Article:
Genoa National Fish Hatchery
Mussel Biologist Wins Prestigious Science Award
BY KATIE STEIGER-MEISTER, EXTERNAL AFFAIRS REGIONAL OFFICE
Nathan Eckert, Mussel Propagation Biologist at the Genoa National Fish Hatchery (NFH) was awarded the 2014 Rachel Carson Award for Scientific Excellence from Service Director Dan Ashe. Considered one of the highest honorary awards in the U.S. Fish and Wildlife Service, the award recognized Nathan for pursuit of applied conservation science methods that has led to extraordinary results in fish and wildlife conservation.
Nathan has dedicated his professional career to the conservation of freshwater mussels. The extraordinary results of his work include mussel culture techniques that allow for the mass production of young mussels. With Nathan's help, Genoa NFH has produced 14.7 million mussels spanning 17 species. He has also successfully grown fawnsfoot and pistolgrip mussels, previously never cultured by the Service. Additionally, Nathan has published a host study for the cylindrical papershell, an Iowa state listed species, which identifies new hosts for future propagation efforts. His expertise is also being used by researchers at the Upper Midwest Environmental Science Center who are looking for ways to kill invasive zebra mussels and Asian carp without harming native mussel populations. “The fact that I've been selected for an award named after Rachel Carson, a pioneer in this field, is very humbling,” said Eckert in response to receiving the award. “If anything, I feel like this recognition means that now I need to do exceptional work and prove that the accolades were deserved.”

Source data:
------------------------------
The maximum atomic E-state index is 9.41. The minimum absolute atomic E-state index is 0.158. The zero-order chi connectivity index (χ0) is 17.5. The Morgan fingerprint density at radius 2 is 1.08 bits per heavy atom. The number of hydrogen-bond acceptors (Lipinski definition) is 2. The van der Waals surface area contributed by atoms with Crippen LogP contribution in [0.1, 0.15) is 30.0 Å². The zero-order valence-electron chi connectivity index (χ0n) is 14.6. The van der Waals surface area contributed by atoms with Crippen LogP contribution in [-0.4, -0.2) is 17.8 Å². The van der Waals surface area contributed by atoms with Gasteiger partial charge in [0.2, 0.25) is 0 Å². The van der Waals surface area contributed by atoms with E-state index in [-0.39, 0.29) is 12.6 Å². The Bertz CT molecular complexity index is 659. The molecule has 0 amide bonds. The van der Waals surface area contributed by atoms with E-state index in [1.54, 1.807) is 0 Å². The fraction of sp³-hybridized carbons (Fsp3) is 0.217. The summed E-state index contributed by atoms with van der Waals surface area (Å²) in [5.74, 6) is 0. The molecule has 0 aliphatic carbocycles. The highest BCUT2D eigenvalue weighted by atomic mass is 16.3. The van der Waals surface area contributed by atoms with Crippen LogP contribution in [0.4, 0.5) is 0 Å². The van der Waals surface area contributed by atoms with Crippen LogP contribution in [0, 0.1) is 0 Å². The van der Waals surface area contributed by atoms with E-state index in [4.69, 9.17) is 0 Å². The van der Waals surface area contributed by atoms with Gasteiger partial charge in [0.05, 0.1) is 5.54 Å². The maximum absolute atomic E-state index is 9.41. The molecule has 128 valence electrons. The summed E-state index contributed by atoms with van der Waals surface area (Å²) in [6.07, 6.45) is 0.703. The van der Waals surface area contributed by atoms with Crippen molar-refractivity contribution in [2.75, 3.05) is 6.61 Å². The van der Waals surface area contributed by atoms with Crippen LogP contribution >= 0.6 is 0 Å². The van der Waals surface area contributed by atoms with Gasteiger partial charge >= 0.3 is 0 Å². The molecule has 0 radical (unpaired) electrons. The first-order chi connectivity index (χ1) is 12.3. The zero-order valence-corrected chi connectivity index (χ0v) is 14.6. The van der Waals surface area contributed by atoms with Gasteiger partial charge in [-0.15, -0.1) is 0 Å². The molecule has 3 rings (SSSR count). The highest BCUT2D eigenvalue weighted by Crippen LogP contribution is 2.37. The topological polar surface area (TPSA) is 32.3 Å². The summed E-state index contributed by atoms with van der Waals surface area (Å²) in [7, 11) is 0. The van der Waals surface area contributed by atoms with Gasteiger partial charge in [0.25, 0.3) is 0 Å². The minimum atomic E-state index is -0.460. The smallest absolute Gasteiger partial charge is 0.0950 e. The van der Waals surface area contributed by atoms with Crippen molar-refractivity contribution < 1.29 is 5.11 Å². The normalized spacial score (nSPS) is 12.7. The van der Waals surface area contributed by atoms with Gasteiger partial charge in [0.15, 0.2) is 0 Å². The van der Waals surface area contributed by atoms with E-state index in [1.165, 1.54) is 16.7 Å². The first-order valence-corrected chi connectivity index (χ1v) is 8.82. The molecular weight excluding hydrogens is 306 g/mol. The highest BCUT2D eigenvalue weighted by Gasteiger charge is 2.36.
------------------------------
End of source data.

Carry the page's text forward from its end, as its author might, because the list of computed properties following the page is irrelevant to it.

A champion for mussel research and recovery, Nathan’s work focuses on a commonly overlooked group of animals. Well hidden in rivers and streambeds, mussels are silently falling prey to pollution and invasive animals. More than half of the Midwest Region’s 78 mussel species are in danger of extinction. An example of the profound impact an individual can have on conservation efforts, his work has directly resulted in the release of more than 50,000 threatened or endangered mussels into waterways in the Upper Mississippi River Basin.
Nathan's enthusiasm for mussel research is matched by his commitment to working with partners. He commonly coordinates recovery efforts with federal, state and local partners. Considered an expert in his field when it comes to mussel identification, propagation biology and freshwater mussel life history, he serves as a valuable resource for his colleagues.
Genoa NFH congratulates all of this year's award recipients and we look forward to their continued scientific contributions and future achievements.